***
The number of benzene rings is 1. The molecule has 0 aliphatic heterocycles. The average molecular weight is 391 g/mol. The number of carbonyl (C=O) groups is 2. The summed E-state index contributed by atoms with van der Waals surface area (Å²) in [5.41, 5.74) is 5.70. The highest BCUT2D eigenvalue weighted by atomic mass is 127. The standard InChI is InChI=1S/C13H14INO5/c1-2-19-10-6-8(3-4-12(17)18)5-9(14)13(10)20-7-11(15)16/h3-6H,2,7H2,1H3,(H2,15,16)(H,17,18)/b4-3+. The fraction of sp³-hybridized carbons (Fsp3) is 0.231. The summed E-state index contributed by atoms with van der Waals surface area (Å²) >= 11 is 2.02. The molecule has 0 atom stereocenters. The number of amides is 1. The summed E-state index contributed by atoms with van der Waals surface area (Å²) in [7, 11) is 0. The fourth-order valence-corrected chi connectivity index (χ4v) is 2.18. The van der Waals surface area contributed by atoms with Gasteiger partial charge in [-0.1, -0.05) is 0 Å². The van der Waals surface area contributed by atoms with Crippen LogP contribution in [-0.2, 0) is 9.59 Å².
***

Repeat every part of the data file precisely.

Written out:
The number of benzene rings is 1. The molecule has 0 aliphatic heterocycles. The average molecular weight is 391 g/mol. The number of carbonyl (C=O) groups is 2. The summed E-state index contributed by atoms with van der Waals surface area (Å²) in [5.41, 5.74) is 5.70. The highest BCUT2D eigenvalue weighted by atomic mass is 127. The standard InChI is InChI=1S/C13H14INO5/c1-2-19-10-6-8(3-4-12(17)18)5-9(14)13(10)20-7-11(15)16/h3-6H,2,7H2,1H3,(H2,15,16)(H,17,18)/b4-3+. The fraction of sp³-hybridized carbons (Fsp3) is 0.231. The summed E-state index contributed by atoms with van der Waals surface area (Å²) >= 11 is 2.02. The molecule has 0 atom stereocenters. The number of amides is 1. The summed E-state index contributed by atoms with van der Waals surface area (Å²) in [7, 11) is 0. The fourth-order valence-corrected chi connectivity index (χ4v) is 2.18. The van der Waals surface area contributed by atoms with Gasteiger partial charge in [-0.1, -0.05) is 0 Å². The van der Waals surface area contributed by atoms with Crippen LogP contribution in [-0.2, 0) is 9.59 Å².